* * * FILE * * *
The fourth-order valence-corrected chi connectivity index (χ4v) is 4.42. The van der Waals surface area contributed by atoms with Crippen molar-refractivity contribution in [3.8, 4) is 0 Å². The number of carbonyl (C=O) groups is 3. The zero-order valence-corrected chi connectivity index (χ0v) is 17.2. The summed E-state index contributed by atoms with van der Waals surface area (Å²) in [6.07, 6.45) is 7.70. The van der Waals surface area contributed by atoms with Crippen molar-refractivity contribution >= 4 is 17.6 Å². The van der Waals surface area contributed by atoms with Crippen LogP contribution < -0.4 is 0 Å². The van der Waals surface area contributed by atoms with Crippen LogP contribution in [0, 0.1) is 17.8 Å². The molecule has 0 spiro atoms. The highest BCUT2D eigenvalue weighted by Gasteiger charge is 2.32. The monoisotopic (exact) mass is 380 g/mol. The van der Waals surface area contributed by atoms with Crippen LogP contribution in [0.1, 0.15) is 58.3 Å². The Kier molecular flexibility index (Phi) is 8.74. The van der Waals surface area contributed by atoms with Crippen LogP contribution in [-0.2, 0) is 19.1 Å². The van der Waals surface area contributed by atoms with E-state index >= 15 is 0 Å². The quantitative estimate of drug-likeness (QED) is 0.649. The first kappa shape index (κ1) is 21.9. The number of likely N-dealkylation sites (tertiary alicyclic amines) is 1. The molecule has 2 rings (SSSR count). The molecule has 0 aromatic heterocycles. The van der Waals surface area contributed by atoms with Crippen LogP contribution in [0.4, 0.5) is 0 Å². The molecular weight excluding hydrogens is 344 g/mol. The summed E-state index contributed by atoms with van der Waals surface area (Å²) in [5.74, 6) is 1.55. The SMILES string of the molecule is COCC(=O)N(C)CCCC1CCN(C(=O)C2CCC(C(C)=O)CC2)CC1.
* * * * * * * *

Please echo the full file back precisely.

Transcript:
The fourth-order valence-corrected chi connectivity index (χ4v) is 4.42. The van der Waals surface area contributed by atoms with Crippen molar-refractivity contribution in [3.8, 4) is 0 Å². The number of carbonyl (C=O) groups is 3. The zero-order valence-corrected chi connectivity index (χ0v) is 17.2. The summed E-state index contributed by atoms with van der Waals surface area (Å²) in [6.07, 6.45) is 7.70. The van der Waals surface area contributed by atoms with Crippen molar-refractivity contribution >= 4 is 17.6 Å². The van der Waals surface area contributed by atoms with Crippen LogP contribution < -0.4 is 0 Å². The van der Waals surface area contributed by atoms with Crippen LogP contribution in [0, 0.1) is 17.8 Å². The molecule has 0 spiro atoms. The highest BCUT2D eigenvalue weighted by Gasteiger charge is 2.32. The monoisotopic (exact) mass is 380 g/mol. The van der Waals surface area contributed by atoms with Crippen LogP contribution in [0.1, 0.15) is 58.3 Å². The Kier molecular flexibility index (Phi) is 8.74. The van der Waals surface area contributed by atoms with Crippen LogP contribution in [-0.2, 0) is 19.1 Å². The van der Waals surface area contributed by atoms with E-state index >= 15 is 0 Å². The quantitative estimate of drug-likeness (QED) is 0.649. The first kappa shape index (κ1) is 21.9. The number of likely N-dealkylation sites (tertiary alicyclic amines) is 1. The molecule has 2 rings (SSSR count). The molecule has 0 aromatic heterocycles. The van der Waals surface area contributed by atoms with Crippen LogP contribution in [0.4, 0.5) is 0 Å². The molecular weight excluding hydrogens is 344 g/mol. The summed E-state index contributed by atoms with van der Waals surface area (Å²) in [5.74, 6) is 1.55. The SMILES string of the molecule is COCC(=O)N(C)CCCC1CCN(C(=O)C2CCC(C(C)=O)CC2)CC1.